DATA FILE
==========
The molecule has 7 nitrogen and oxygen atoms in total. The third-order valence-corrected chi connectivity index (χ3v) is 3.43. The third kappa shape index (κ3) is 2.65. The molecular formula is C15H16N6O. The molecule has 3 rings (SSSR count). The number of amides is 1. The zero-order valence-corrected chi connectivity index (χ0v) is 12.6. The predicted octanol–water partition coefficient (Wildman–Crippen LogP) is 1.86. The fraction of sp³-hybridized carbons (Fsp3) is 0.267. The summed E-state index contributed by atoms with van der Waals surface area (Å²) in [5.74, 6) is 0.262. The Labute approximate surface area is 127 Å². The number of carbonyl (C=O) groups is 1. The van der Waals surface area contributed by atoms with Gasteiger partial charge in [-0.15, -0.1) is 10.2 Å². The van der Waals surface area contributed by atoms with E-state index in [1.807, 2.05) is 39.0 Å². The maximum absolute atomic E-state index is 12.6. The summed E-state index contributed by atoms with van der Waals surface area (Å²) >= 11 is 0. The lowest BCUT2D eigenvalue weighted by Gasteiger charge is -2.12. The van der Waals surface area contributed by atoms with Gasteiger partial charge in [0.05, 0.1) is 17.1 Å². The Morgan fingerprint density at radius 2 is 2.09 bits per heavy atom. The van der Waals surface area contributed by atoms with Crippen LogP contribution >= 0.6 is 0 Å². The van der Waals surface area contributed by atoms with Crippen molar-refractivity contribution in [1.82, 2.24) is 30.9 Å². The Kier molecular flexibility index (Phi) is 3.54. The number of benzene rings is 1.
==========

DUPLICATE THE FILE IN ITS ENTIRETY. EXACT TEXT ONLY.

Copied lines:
The molecule has 7 nitrogen and oxygen atoms in total. The third-order valence-corrected chi connectivity index (χ3v) is 3.43. The third kappa shape index (κ3) is 2.65. The molecular formula is C15H16N6O. The molecule has 3 rings (SSSR count). The number of amides is 1. The zero-order valence-corrected chi connectivity index (χ0v) is 12.6. The predicted octanol–water partition coefficient (Wildman–Crippen LogP) is 1.86. The fraction of sp³-hybridized carbons (Fsp3) is 0.267. The summed E-state index contributed by atoms with van der Waals surface area (Å²) in [5.74, 6) is 0.262. The Labute approximate surface area is 127 Å². The number of carbonyl (C=O) groups is 1. The van der Waals surface area contributed by atoms with Gasteiger partial charge in [-0.15, -0.1) is 10.2 Å². The van der Waals surface area contributed by atoms with E-state index in [1.807, 2.05) is 39.0 Å². The maximum absolute atomic E-state index is 12.6. The summed E-state index contributed by atoms with van der Waals surface area (Å²) >= 11 is 0. The lowest BCUT2D eigenvalue weighted by Gasteiger charge is -2.12. The van der Waals surface area contributed by atoms with Gasteiger partial charge in [0.05, 0.1) is 17.1 Å². The Morgan fingerprint density at radius 2 is 2.09 bits per heavy atom. The van der Waals surface area contributed by atoms with Crippen LogP contribution >= 0.6 is 0 Å². The van der Waals surface area contributed by atoms with Crippen molar-refractivity contribution in [1.82, 2.24) is 30.9 Å². The Kier molecular flexibility index (Phi) is 3.54. The number of benzene rings is 1.